‘ I bought mine in ’ 86 and have it now. It’s still fast, handles and I love it’
When it comes to socalled modern classics there’s one bike that arguably outshines even Ducati’s 916 – the hugely important, significant and successful 1984 Kawasaki GPZ900R Ninja.
The original Ninja had it all. It not only redefined the superbike in engineering and performance terms, it was great-looking, had an evocative name, proved successful in racing (mostly at the TT) and even starred in the movie Top Gun.
In fact, the huge popularity that the new Kawasaki’s all-round success created is probably the only reason the Ninja isn’t mentioned in the same breath as the 916 more often – it’s simply too commonplace to be considered a true classic.
Yet it’s that very popularity that is one of the reasons the game-changing GPZ900R was so significant.
MCN reader Chris Mckee is a major fan. “This was the biggest game-changer in my 40 years of motorcycling,” he said. “I finally got a new GPZ900R A3 in late 1985 and it was a revelation with its speed, handling and, most importantly, stability. Every superbike before would weave in a straight line at high speed. This was the first bike you could just go straight to max with absolute stability.”
Brit Mike Wood, now in Kansas, USA, is another: “I took delivery of a GPZ900R in April 1984 and it was undoubtedly one of the best bikes I have owned. It was so fast, handled better than the Ducati Pantah I’d owned before and it recalibrated my understanding of performance. I still regret selling it.”
If all of that sounds like the GPZ900R was a big deal then that’s because, engine and chassis were developed in tandem, novel, at the time, which led to the compact, liquid-cooled engine design, pioneering full fairing and more.
And third, the new Kawasaki proved to be so effective, tearing up the superbike performance rulebook at one stroke, that the Ninja became the new design template for every superbike, which followed. Liquid-cooled, 16-valve, transverse fours mounted in sophisticated, compact chassis was suddenly the required recipe for any Japanese sports contender. It still is, pretty much, today.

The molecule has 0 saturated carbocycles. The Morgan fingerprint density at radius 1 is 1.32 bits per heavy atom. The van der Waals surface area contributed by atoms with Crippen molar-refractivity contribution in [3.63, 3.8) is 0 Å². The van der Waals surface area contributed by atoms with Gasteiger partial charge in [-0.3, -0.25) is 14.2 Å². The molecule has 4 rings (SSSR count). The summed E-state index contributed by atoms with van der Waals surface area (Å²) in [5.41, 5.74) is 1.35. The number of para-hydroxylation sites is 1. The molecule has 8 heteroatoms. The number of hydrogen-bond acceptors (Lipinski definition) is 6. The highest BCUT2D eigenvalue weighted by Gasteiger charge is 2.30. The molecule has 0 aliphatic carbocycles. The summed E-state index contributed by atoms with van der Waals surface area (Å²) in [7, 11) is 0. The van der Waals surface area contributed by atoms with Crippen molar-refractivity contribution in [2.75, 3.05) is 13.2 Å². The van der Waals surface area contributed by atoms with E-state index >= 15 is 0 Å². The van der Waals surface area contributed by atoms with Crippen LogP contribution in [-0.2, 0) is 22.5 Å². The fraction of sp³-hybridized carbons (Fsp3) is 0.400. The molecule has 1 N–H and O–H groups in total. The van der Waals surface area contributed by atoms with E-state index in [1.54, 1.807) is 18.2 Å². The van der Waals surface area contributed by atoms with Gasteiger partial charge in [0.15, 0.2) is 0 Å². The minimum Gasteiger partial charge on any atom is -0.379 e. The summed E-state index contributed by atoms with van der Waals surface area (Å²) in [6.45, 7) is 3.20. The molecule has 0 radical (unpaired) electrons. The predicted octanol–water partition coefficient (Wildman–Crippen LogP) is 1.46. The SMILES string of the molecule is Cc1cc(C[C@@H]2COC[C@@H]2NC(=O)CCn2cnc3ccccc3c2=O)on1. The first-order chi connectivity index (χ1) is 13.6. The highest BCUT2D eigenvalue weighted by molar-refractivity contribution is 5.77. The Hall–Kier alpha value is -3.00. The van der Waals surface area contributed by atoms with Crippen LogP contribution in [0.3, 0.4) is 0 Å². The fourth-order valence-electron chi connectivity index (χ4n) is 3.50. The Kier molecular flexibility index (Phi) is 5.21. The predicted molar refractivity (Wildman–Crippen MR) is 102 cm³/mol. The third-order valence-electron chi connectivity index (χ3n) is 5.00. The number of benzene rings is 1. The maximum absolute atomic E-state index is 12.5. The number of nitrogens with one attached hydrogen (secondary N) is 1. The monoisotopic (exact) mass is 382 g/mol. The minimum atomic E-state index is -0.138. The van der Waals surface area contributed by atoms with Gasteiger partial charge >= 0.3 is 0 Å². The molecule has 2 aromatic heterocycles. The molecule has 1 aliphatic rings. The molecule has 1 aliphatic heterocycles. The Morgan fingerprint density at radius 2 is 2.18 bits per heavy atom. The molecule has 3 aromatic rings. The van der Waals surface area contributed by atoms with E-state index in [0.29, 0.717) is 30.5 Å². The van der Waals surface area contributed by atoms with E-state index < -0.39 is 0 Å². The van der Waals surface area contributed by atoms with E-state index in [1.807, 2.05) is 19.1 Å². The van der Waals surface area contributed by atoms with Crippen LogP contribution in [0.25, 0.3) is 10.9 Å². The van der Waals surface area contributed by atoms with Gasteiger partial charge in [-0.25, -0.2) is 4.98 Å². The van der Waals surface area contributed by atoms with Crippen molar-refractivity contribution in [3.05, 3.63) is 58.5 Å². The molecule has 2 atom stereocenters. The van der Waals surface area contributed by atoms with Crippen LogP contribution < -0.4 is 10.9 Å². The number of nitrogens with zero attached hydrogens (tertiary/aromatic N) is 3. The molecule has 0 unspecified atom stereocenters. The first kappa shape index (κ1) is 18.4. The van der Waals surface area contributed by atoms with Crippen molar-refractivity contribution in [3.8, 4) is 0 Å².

And that sheer longevity is probably the most significant thing about the Ninja. When launched to the world’s press at Laguna Seca, California in late 1983 it didn’t just make a good impression – it blew everyone away, running rings around the new (but still air-cooled and old school) GPZ1100 launched at the same time. And, if that wasn’t enough, drag racer Pee Wee Gleason, blew everyone’s minds by posting 10.5-second standing quarters.
From there it went to dominate every group test then decimate the TT. No wonder it proved a best seller.
But best of all, it kept on impressing and winning – for years to come. Although eventually outstaying its welcome, the GPZ9 remained in production for a massive 19 years and was truly valid through most of them. Although by 2003 it was more ageing sports-tourer than superbike, it was still decent and still fondly thought of by the many thousands who had one. It still is today.
Reader Andy Welland is one of them. “I bought my Ninja in 1986 and still have it today,” he told MCN. “In all that time I have never felt the need to buy another Jap inline four. It is still fast, handles really well and I still love it.”
MCN reader Victoria Harvey added: “Stunned by the performance figures, mesmerized by Geoff Johnson at the TT, I wanted one but in 1984 I wasn't quite man enough. Other bikes came and went but the longing remained; 12 years later at 12.01am on August 1, I took possession of a brand new A10. Husband was jealous and said, 'it's me or the bike'. I still have the bike. ‘Old Ninj’ is part of me and I am part of him.”
The GPZ9 has that affect on people. Lots of them.
Ôthis was the first superbike where you could just go straight to max with absolute stability’ CHRIS MCKEE, MCN READER
well, it was. Conceived to be a cleansheet successor to Kawasaki’s Z1 family of air-cooled, two-valve fours, the Ninja was the result of an unprecedented amount of effort and innovation. First, it was developed in complete secrecy over six years, while most modern motorcycles get just three. Second, it was cutting edge in every respect; from the outset, the
Even today the 900 is fast and fun